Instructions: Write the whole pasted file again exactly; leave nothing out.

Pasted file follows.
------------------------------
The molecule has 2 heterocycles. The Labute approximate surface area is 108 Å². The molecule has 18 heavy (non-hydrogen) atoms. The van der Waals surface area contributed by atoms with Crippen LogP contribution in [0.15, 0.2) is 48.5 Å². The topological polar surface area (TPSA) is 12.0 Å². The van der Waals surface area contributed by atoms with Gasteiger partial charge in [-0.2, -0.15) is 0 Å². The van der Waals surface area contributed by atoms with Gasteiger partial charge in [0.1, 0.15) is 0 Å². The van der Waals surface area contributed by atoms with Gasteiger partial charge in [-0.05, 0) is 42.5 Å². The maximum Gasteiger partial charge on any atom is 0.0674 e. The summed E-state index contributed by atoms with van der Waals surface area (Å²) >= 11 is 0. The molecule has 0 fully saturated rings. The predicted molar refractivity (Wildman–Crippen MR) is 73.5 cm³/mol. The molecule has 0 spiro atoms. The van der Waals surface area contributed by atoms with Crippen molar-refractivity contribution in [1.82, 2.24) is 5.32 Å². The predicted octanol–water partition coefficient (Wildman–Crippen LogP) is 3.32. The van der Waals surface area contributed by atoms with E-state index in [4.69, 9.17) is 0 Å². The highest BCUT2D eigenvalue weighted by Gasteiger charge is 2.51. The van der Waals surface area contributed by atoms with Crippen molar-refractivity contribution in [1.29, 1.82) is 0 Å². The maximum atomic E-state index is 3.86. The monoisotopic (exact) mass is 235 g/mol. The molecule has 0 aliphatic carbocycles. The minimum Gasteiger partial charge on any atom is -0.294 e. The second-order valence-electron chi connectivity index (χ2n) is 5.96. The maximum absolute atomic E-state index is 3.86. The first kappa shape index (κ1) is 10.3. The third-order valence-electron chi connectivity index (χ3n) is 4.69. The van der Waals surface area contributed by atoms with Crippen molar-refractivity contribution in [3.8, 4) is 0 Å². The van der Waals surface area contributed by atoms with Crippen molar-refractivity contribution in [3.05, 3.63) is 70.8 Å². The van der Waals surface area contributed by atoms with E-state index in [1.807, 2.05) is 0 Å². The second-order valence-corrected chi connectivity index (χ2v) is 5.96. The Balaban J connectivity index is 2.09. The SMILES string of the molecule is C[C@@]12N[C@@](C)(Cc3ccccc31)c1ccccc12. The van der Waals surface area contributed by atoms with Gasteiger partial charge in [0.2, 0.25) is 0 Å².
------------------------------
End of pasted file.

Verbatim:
The molecule has 2 heterocycles. The Labute approximate surface area is 108 Å². The molecule has 18 heavy (non-hydrogen) atoms. The van der Waals surface area contributed by atoms with Crippen LogP contribution in [0.15, 0.2) is 48.5 Å². The topological polar surface area (TPSA) is 12.0 Å². The van der Waals surface area contributed by atoms with Gasteiger partial charge in [-0.2, -0.15) is 0 Å². The van der Waals surface area contributed by atoms with Gasteiger partial charge in [0.1, 0.15) is 0 Å². The van der Waals surface area contributed by atoms with Gasteiger partial charge in [-0.05, 0) is 42.5 Å². The maximum Gasteiger partial charge on any atom is 0.0674 e. The summed E-state index contributed by atoms with van der Waals surface area (Å²) >= 11 is 0. The molecule has 0 fully saturated rings. The predicted molar refractivity (Wildman–Crippen MR) is 73.5 cm³/mol. The molecule has 0 spiro atoms. The van der Waals surface area contributed by atoms with Crippen molar-refractivity contribution in [1.82, 2.24) is 5.32 Å². The predicted octanol–water partition coefficient (Wildman–Crippen LogP) is 3.32. The van der Waals surface area contributed by atoms with E-state index in [4.69, 9.17) is 0 Å². The highest BCUT2D eigenvalue weighted by Gasteiger charge is 2.51. The van der Waals surface area contributed by atoms with Crippen molar-refractivity contribution in [1.29, 1.82) is 0 Å². The maximum atomic E-state index is 3.86. The monoisotopic (exact) mass is 235 g/mol. The molecule has 0 aliphatic carbocycles. The minimum Gasteiger partial charge on any atom is -0.294 e. The second-order valence-electron chi connectivity index (χ2n) is 5.96. The maximum absolute atomic E-state index is 3.86. The first kappa shape index (κ1) is 10.3. The third-order valence-electron chi connectivity index (χ3n) is 4.69. The van der Waals surface area contributed by atoms with Crippen molar-refractivity contribution in [3.8, 4) is 0 Å². The van der Waals surface area contributed by atoms with Crippen molar-refractivity contribution in [3.05, 3.63) is 70.8 Å². The van der Waals surface area contributed by atoms with E-state index in [1.807, 2.05) is 0 Å². The second-order valence-corrected chi connectivity index (χ2v) is 5.96. The Balaban J connectivity index is 2.09. The SMILES string of the molecule is C[C@@]12N[C@@](C)(Cc3ccccc31)c1ccccc12. The van der Waals surface area contributed by atoms with Gasteiger partial charge in [0.2, 0.25) is 0 Å².